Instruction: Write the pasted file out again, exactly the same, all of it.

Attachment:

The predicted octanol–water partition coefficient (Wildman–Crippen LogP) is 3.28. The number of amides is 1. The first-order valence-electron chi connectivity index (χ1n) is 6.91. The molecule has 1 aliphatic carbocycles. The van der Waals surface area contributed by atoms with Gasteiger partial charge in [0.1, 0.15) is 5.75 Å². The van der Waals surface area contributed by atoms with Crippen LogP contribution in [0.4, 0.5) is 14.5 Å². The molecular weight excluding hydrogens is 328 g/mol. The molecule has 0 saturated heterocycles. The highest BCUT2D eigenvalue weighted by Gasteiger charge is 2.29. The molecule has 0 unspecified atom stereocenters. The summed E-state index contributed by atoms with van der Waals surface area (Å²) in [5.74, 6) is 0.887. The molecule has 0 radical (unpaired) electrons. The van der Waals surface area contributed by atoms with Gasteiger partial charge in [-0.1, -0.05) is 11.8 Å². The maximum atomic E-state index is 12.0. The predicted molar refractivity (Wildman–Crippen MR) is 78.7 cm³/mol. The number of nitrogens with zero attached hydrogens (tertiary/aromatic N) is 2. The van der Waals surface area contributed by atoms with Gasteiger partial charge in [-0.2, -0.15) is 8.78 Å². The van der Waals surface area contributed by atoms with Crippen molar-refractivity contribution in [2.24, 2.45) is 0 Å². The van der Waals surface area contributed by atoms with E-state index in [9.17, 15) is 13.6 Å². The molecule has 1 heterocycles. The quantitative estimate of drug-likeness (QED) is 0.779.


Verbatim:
The predicted octanol–water partition coefficient (Wildman–Crippen LogP) is 3.28. The number of amides is 1. The first-order valence-electron chi connectivity index (χ1n) is 6.91. The molecule has 1 aliphatic carbocycles. The van der Waals surface area contributed by atoms with Gasteiger partial charge in [0.1, 0.15) is 5.75 Å². The van der Waals surface area contributed by atoms with Crippen LogP contribution in [0.4, 0.5) is 14.5 Å². The molecular weight excluding hydrogens is 328 g/mol. The molecule has 0 saturated heterocycles. The highest BCUT2D eigenvalue weighted by Gasteiger charge is 2.29. The molecule has 0 unspecified atom stereocenters. The summed E-state index contributed by atoms with van der Waals surface area (Å²) in [5.74, 6) is 0.887. The molecule has 0 radical (unpaired) electrons. The van der Waals surface area contributed by atoms with Gasteiger partial charge in [-0.1, -0.05) is 11.8 Å². The maximum atomic E-state index is 12.0. The predicted molar refractivity (Wildman–Crippen MR) is 78.7 cm³/mol. The number of nitrogens with zero attached hydrogens (tertiary/aromatic N) is 2. The van der Waals surface area contributed by atoms with Gasteiger partial charge in [-0.2, -0.15) is 8.78 Å². The van der Waals surface area contributed by atoms with Crippen molar-refractivity contribution in [2.24, 2.45) is 0 Å². The van der Waals surface area contributed by atoms with E-state index in [9.17, 15) is 13.6 Å². The molecule has 1 heterocycles. The quantitative estimate of drug-likeness (QED) is 0.779.